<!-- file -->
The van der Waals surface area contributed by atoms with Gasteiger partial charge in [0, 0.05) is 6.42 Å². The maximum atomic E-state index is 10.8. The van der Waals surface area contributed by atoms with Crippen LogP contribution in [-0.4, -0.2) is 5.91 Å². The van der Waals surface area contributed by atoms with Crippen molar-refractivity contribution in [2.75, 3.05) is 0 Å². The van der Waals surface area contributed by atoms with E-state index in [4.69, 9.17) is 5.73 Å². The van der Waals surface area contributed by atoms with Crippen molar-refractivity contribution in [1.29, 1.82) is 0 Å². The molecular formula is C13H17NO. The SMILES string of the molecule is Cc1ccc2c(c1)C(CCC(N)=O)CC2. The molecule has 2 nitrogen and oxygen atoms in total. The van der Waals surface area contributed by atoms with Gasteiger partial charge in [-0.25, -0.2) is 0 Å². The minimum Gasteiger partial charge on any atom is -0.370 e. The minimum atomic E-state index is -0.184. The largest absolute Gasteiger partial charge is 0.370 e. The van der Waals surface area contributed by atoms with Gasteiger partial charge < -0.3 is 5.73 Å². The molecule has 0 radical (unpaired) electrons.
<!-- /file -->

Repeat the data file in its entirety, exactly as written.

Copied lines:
The van der Waals surface area contributed by atoms with Gasteiger partial charge in [0, 0.05) is 6.42 Å². The maximum atomic E-state index is 10.8. The van der Waals surface area contributed by atoms with Crippen LogP contribution in [-0.4, -0.2) is 5.91 Å². The van der Waals surface area contributed by atoms with Crippen molar-refractivity contribution in [2.75, 3.05) is 0 Å². The van der Waals surface area contributed by atoms with E-state index in [4.69, 9.17) is 5.73 Å². The van der Waals surface area contributed by atoms with Crippen molar-refractivity contribution in [1.29, 1.82) is 0 Å². The molecular formula is C13H17NO. The SMILES string of the molecule is Cc1ccc2c(c1)C(CCC(N)=O)CC2. The molecule has 2 nitrogen and oxygen atoms in total. The van der Waals surface area contributed by atoms with Gasteiger partial charge in [-0.25, -0.2) is 0 Å². The minimum Gasteiger partial charge on any atom is -0.370 e. The minimum atomic E-state index is -0.184. The largest absolute Gasteiger partial charge is 0.370 e. The van der Waals surface area contributed by atoms with Gasteiger partial charge < -0.3 is 5.73 Å². The molecule has 0 radical (unpaired) electrons.